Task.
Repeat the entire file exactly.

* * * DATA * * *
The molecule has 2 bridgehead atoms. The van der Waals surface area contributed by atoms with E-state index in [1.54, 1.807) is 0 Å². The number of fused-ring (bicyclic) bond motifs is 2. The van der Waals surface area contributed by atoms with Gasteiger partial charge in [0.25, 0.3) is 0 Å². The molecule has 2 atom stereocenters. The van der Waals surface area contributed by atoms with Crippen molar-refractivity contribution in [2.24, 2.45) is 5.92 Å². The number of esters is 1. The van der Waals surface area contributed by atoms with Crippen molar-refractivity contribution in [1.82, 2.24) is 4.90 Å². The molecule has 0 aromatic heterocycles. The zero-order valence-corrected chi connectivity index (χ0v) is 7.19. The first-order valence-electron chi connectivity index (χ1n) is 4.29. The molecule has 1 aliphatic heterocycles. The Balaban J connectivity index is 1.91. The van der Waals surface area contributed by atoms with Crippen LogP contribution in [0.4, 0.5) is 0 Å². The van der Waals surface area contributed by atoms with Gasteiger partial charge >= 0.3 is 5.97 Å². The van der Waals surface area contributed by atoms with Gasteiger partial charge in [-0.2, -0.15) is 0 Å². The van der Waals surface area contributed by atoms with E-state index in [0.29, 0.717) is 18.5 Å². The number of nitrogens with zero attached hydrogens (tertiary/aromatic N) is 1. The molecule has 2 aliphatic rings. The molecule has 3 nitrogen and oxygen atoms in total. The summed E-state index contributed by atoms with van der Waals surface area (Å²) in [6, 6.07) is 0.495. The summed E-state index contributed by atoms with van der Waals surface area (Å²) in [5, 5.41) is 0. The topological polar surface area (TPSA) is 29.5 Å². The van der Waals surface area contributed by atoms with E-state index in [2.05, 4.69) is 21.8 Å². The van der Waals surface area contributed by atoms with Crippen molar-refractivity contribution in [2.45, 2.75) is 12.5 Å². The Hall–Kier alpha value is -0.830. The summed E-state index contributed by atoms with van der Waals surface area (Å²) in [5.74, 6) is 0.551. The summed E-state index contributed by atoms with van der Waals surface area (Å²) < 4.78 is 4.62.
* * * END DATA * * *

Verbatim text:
The molecule has 2 bridgehead atoms. The van der Waals surface area contributed by atoms with E-state index in [1.54, 1.807) is 0 Å². The number of fused-ring (bicyclic) bond motifs is 2. The van der Waals surface area contributed by atoms with Gasteiger partial charge in [0.25, 0.3) is 0 Å². The molecule has 2 atom stereocenters. The van der Waals surface area contributed by atoms with Crippen molar-refractivity contribution in [2.24, 2.45) is 5.92 Å². The number of esters is 1. The van der Waals surface area contributed by atoms with Crippen molar-refractivity contribution in [1.82, 2.24) is 4.90 Å². The molecule has 0 aromatic heterocycles. The zero-order valence-corrected chi connectivity index (χ0v) is 7.19. The first-order valence-electron chi connectivity index (χ1n) is 4.29. The molecule has 1 aliphatic heterocycles. The Balaban J connectivity index is 1.91. The van der Waals surface area contributed by atoms with Crippen LogP contribution in [0.4, 0.5) is 0 Å². The van der Waals surface area contributed by atoms with Gasteiger partial charge >= 0.3 is 5.97 Å². The van der Waals surface area contributed by atoms with Gasteiger partial charge in [-0.2, -0.15) is 0 Å². The van der Waals surface area contributed by atoms with E-state index in [0.29, 0.717) is 18.5 Å². The number of nitrogens with zero attached hydrogens (tertiary/aromatic N) is 1. The molecule has 2 aliphatic rings. The molecule has 3 nitrogen and oxygen atoms in total. The summed E-state index contributed by atoms with van der Waals surface area (Å²) in [6, 6.07) is 0.495. The summed E-state index contributed by atoms with van der Waals surface area (Å²) in [5, 5.41) is 0. The topological polar surface area (TPSA) is 29.5 Å². The van der Waals surface area contributed by atoms with E-state index in [2.05, 4.69) is 21.8 Å². The van der Waals surface area contributed by atoms with Crippen molar-refractivity contribution in [2.45, 2.75) is 12.5 Å². The Hall–Kier alpha value is -0.830. The summed E-state index contributed by atoms with van der Waals surface area (Å²) in [5.74, 6) is 0.551. The summed E-state index contributed by atoms with van der Waals surface area (Å²) < 4.78 is 4.62.